Faster Than Light, Or Just A Faulty Cable?
Scientists at Cern, the world's biggest physics lab, have admitted an experiment that appeared to show neutrino particles could travel faster than light may have been flawed.
Their findings contradicted the work of legendary physicist Albert Einstein and were greeted with excitement – and scepticism – around the world.
Last September, the researchers said they had recorded neutrinos travelling at 300,006 kilometres per second in a 450-mile underground tunnel between Switzerland and Italy.
That was slightly faster than light which travels at 299,792 kilometres per second.
A spokesman for the team said at the time: “We have high confidence in our results.
“We have checked and rechecked for anything that could have distorted our measurements but we found nothing.”
TV presenter Professor Brian Cox, a particle physicist, said if the results were proven it would be the most profound discovery in physics for a century.
Scientists on the Oscillation Project with Emulsion Tracking Apparatus, or Opera, had conducted more than 15,000 measurements over three years before announcing the results.
In November, they said they had been confirmed by a new set of experiments and ruled out one source of systemic error.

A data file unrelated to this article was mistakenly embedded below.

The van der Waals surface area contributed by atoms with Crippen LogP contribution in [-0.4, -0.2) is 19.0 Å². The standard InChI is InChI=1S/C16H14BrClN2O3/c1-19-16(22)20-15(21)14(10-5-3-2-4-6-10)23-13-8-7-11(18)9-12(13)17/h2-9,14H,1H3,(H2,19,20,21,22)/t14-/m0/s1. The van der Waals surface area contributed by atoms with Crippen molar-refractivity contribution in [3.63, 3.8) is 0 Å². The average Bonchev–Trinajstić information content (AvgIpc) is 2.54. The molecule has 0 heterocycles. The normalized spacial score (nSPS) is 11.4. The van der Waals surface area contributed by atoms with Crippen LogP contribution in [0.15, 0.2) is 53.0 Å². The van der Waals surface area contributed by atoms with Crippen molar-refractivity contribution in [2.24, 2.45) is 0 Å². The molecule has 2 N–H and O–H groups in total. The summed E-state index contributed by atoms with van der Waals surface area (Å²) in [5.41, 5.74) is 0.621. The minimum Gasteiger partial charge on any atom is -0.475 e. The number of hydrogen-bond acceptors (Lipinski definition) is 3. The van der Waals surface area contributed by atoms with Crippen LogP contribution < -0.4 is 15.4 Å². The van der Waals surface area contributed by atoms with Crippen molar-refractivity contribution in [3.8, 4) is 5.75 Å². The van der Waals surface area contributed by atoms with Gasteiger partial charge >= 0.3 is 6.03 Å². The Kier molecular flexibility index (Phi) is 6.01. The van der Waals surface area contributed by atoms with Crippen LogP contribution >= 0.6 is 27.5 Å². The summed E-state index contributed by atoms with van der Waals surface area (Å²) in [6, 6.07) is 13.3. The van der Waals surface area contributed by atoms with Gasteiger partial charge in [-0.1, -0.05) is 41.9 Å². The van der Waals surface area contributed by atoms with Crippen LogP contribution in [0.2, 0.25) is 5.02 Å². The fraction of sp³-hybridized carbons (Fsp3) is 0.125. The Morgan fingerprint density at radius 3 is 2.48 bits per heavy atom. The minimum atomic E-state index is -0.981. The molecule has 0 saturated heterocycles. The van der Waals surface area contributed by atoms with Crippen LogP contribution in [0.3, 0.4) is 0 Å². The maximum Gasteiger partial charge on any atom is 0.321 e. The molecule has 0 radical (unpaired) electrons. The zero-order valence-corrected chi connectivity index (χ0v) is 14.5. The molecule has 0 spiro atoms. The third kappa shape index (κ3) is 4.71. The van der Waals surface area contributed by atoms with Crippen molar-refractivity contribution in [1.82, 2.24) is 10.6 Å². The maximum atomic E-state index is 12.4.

But now they say they may have got it wrong, blaming a faulty connection between a GPS unit and a computer.
A rival team at the Cern lab, working on a project dubbed Icarus, said the particles had not lost as much energy as they would had they been travelling at superluminal speed.
Dr John Costella, an Australian physicist, said the Opera researchers had made an “embarrassing gaffe”.
“Any physicist worth even a fraction of their weight in neutrinos will be shaking their head, knowing intuitively that the Opera result is simply wrong,” he wrote in an online paper.
Dr Jim al Khalili, a professor of physics at Surrey University, said: “If the neutrinos have broken the speed of light, it would overturn a keystone theory from the last century of physics.”
He added: “That's possible, but it's far more likely that there is an error in the data. If the Cern experiment proves to be correct and neutrinos have broken the speed of light, I will eat my boxer shorts on live TV.”